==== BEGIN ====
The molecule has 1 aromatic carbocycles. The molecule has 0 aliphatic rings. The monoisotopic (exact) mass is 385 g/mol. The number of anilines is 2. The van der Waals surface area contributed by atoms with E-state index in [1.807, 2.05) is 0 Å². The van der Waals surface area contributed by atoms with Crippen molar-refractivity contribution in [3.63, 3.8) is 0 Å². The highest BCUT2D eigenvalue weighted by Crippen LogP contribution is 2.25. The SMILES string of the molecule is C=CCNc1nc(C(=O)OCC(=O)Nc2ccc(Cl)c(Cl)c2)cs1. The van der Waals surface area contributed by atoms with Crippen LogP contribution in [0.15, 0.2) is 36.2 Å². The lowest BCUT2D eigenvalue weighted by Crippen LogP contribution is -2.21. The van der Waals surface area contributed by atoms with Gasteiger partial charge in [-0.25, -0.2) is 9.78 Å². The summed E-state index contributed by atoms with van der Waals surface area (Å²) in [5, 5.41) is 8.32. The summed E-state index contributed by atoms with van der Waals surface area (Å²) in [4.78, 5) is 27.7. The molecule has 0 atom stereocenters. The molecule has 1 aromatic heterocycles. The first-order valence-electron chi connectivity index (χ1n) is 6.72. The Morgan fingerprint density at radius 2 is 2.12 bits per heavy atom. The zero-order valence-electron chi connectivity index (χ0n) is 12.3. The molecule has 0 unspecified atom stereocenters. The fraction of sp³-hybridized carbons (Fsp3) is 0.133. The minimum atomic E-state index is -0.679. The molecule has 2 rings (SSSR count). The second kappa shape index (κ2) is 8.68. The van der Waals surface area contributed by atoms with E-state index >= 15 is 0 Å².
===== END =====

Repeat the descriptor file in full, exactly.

The molecule has 1 aromatic carbocycles. The molecule has 0 aliphatic rings. The monoisotopic (exact) mass is 385 g/mol. The number of anilines is 2. The van der Waals surface area contributed by atoms with E-state index in [1.807, 2.05) is 0 Å². The van der Waals surface area contributed by atoms with Crippen molar-refractivity contribution in [3.63, 3.8) is 0 Å². The highest BCUT2D eigenvalue weighted by Crippen LogP contribution is 2.25. The SMILES string of the molecule is C=CCNc1nc(C(=O)OCC(=O)Nc2ccc(Cl)c(Cl)c2)cs1. The van der Waals surface area contributed by atoms with Crippen LogP contribution in [0.15, 0.2) is 36.2 Å². The lowest BCUT2D eigenvalue weighted by Crippen LogP contribution is -2.21. The van der Waals surface area contributed by atoms with Gasteiger partial charge in [-0.25, -0.2) is 9.78 Å². The summed E-state index contributed by atoms with van der Waals surface area (Å²) in [5, 5.41) is 8.32. The summed E-state index contributed by atoms with van der Waals surface area (Å²) in [4.78, 5) is 27.7. The molecule has 0 atom stereocenters. The molecule has 1 aromatic heterocycles. The first-order valence-electron chi connectivity index (χ1n) is 6.72. The Morgan fingerprint density at radius 2 is 2.12 bits per heavy atom. The zero-order valence-electron chi connectivity index (χ0n) is 12.3. The molecule has 0 unspecified atom stereocenters. The fraction of sp³-hybridized carbons (Fsp3) is 0.133. The minimum atomic E-state index is -0.679. The molecule has 2 rings (SSSR count). The second kappa shape index (κ2) is 8.68. The van der Waals surface area contributed by atoms with E-state index >= 15 is 0 Å².